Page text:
Process of elimination points to our house and not a specific computer or operating system in our house. What's left? My Neuf box (SFR) ADSL router. Everything looks fine in its web interface, including its ability to ping and traceroute. It caught my eye that the uptime for my router was 51 days. This problem with WordPress I had noticed, maybe 2 weeks ago. In the past, I've had speed issues every once in a while and have discovered that rebooting the router can fix some of them. So, on a whim I thought I'd just reboot the router.
That fixed it. So I'm not sure exactly WHAT was the problem in the router that screwed up HTTP traffic to a single IP but not other traffic, but perhaps this will save you some time if you encounter something similar.
Technorati : adsl, dns, neufbox, no route to host, ping, router, slow page load, traceroute, tracert, wordpress Del.icio.us : adsl, dns, neufbox, no route to host, ping, router, slow page load, traceroute, tracert, wordpress
Posted on: 18 October 2010 at: 10:44 am
Regular Expressions in Notepad++
I've always found regular expressions to be a real un-intuitive mind-bender. I've had some very limited success in using them...mostly in a linux command-line grepping situation where I had some very good examples to work from and had no other choice...i.e. I was FORCED to use them. I'm a programmer. I'm a database administrator. I enjoy coding and writing weird SQL! But I've never been able to get my head around regular expressions...never really wanted to. See my blog post about my laziness with regular expressions.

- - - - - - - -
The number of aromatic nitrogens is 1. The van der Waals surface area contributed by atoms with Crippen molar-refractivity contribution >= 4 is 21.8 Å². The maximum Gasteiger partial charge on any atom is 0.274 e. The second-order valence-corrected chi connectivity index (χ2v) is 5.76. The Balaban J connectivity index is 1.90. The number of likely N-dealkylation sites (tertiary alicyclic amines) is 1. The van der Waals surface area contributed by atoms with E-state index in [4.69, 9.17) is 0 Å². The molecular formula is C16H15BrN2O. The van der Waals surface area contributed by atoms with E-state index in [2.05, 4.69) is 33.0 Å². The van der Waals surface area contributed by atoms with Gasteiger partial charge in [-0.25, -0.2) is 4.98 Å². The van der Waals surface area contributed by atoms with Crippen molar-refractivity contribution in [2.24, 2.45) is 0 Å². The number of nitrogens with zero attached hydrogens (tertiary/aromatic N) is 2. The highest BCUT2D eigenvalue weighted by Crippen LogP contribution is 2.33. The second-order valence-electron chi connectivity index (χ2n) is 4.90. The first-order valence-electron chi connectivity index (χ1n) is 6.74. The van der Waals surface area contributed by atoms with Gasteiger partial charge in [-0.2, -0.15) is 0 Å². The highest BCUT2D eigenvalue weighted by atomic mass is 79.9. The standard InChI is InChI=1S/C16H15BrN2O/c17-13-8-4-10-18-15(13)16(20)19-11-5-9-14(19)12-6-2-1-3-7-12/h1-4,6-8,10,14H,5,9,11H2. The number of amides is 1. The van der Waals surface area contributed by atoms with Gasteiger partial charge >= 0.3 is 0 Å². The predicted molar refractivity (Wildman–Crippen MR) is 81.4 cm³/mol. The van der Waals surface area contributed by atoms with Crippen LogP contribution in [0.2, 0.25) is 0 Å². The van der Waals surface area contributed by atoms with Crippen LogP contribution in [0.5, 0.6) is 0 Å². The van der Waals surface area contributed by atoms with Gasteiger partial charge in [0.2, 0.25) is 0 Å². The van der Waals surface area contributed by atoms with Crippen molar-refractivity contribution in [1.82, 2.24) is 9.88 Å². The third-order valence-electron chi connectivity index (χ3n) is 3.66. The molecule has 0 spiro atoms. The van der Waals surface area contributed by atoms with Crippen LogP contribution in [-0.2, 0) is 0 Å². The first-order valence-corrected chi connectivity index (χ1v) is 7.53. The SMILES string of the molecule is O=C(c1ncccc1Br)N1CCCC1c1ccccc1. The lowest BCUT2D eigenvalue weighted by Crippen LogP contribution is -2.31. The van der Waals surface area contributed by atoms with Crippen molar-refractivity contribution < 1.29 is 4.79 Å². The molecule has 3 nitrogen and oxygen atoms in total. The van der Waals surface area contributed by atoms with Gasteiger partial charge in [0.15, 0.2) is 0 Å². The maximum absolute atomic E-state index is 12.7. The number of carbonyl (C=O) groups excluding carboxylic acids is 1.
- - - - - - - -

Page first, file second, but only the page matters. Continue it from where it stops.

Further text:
I've been using Notepad++ for some time now and have sort of a love-dislike relationship with it because it's very powerful...but some things, notably macros don't exactly work like I'd want them too...and sometimes, I really think they're buggy.
Today, I needed to take a list of e-mails and, for each email take the part before the '@' and copy it at the of the line with a tab in between.